Starting with the Enterprise in 1977, space shuttles have been trucked, flown and even barged around the United States. But the Endeavour’s 12-mile move this weekend is through a heavily populated and developed urban landscape. According to this story, “Shuttle’s Journey Across L.A. Is a Vast Challenge in Logistics,” by Kate Mather and Angel Jennings, there is no room for mistakes.
But shuttle moves have never been easy. When the Enterprise was moved on Jan. 31, 1977, Times staff writer Niesen Himmel reported:
The giant space shuttle orbiter vehicle Enterprise, first of five vehicles that will serve as the “freight trucks” of space, made its first trip at an average speed of 3.5 m.p.h. Monday.
The half-spaceship, half-airplane crept through the streets of Palmdale and Lancaster as large crowds assembled at major intersections. The parade-like atmosphere was aided by the presence of several hundred schoolchildren who had been released from school for the occasion.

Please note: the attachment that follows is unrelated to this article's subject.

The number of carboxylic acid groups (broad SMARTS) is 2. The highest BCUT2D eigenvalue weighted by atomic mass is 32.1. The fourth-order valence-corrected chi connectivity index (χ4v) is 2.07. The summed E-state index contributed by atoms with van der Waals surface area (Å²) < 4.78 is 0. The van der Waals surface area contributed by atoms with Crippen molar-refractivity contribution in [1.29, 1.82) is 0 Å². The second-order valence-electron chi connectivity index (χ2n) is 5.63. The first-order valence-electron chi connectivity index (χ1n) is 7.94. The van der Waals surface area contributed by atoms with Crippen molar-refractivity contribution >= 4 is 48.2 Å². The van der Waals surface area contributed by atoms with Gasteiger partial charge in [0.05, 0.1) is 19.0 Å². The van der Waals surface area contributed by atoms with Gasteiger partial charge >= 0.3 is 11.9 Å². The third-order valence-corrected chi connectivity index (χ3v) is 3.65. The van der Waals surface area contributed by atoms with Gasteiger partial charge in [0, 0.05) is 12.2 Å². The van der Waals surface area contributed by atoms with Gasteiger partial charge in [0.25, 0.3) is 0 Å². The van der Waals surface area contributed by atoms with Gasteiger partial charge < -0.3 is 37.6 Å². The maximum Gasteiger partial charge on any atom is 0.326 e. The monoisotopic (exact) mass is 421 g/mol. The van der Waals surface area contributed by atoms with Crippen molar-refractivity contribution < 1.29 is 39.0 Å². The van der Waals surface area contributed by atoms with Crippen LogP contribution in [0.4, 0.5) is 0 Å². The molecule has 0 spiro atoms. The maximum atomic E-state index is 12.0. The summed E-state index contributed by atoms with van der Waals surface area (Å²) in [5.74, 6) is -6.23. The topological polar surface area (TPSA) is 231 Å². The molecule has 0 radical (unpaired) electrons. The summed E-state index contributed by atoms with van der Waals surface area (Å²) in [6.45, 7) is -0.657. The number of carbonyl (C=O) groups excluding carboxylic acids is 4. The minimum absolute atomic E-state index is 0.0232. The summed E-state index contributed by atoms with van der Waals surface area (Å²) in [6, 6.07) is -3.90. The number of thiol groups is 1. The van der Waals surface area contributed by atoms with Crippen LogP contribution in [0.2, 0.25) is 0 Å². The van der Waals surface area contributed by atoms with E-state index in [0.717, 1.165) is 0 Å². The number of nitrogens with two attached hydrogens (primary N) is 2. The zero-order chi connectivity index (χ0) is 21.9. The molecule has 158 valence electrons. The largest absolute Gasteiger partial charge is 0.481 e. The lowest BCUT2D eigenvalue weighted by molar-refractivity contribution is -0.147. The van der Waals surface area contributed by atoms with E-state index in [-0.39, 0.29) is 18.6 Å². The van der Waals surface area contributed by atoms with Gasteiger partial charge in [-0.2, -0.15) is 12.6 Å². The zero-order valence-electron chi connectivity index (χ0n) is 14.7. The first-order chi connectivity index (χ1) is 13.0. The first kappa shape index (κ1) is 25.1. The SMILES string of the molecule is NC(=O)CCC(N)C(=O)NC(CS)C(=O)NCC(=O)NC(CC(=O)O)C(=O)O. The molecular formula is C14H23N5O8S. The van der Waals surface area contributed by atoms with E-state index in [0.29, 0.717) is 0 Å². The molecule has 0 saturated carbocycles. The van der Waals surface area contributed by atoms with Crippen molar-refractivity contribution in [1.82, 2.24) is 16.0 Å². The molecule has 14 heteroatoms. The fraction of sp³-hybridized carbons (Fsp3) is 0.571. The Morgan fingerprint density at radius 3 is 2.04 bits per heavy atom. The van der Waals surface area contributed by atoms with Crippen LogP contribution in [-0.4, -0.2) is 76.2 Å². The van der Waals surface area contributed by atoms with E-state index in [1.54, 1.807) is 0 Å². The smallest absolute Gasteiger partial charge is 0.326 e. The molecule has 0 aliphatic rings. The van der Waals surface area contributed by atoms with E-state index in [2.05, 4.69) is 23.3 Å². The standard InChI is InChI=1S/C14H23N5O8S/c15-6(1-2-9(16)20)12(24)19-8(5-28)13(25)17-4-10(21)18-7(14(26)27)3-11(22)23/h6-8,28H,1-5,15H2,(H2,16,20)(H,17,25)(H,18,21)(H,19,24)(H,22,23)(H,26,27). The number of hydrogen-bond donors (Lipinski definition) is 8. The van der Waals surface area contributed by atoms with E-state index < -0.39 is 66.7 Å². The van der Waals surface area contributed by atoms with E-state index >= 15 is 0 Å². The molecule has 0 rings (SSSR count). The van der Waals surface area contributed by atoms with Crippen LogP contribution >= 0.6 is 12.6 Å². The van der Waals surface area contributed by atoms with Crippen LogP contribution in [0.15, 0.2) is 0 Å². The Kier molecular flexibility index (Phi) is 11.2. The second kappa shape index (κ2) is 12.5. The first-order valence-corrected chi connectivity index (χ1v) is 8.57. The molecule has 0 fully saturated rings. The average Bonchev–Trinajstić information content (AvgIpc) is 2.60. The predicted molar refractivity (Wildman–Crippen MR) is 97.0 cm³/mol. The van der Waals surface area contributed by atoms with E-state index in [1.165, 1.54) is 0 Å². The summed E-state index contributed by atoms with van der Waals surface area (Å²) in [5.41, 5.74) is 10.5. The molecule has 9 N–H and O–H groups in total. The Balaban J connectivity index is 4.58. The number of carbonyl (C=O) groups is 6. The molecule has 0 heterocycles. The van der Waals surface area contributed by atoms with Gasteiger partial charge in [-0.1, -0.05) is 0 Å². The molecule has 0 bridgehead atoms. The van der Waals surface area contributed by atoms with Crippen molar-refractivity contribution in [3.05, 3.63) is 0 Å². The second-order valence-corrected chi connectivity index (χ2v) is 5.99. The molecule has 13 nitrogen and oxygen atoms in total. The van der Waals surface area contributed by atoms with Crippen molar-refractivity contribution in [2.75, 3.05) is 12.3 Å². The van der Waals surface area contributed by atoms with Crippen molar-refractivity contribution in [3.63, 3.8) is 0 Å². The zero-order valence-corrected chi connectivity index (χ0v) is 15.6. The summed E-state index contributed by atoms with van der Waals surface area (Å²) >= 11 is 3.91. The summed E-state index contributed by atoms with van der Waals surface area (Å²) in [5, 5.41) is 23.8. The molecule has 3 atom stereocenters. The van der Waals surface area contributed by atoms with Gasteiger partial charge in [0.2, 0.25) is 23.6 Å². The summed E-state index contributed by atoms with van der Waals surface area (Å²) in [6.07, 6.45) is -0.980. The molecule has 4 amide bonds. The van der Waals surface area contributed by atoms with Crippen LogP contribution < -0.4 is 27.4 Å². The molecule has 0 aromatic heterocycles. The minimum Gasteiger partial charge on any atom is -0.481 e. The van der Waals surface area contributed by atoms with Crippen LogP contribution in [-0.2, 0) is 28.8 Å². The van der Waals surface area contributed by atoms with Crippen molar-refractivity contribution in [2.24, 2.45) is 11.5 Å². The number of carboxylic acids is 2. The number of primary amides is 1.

Lines, poles and traffic signals had been cleared from the way to provide clearance for the orbiter, which towered nearly 60 feet on its trailer.
The orbiter was towed by a truck tractor that had 52 forward gears. Its total length with the truck was 157 feet, and its weight overall was 220,000 pounds.
The entire assemblage was mounted on 90 tires.
It took eight hours and 35 minutes for the 36-mile trip from Rockwell International’s orbital assembly plant at Palmdale to the National Aeronautics and Space Administration’s research center at Edwards Air Force Base. A special road had to be built through the base to enable the spacecraft to reach the runways.
This photo gallery consists of images from several different shuttle moves.
[Updated: An earlier version of this post had broken links and failed to display photo gallery.]
PHOTOS: Endeavour 1991-2012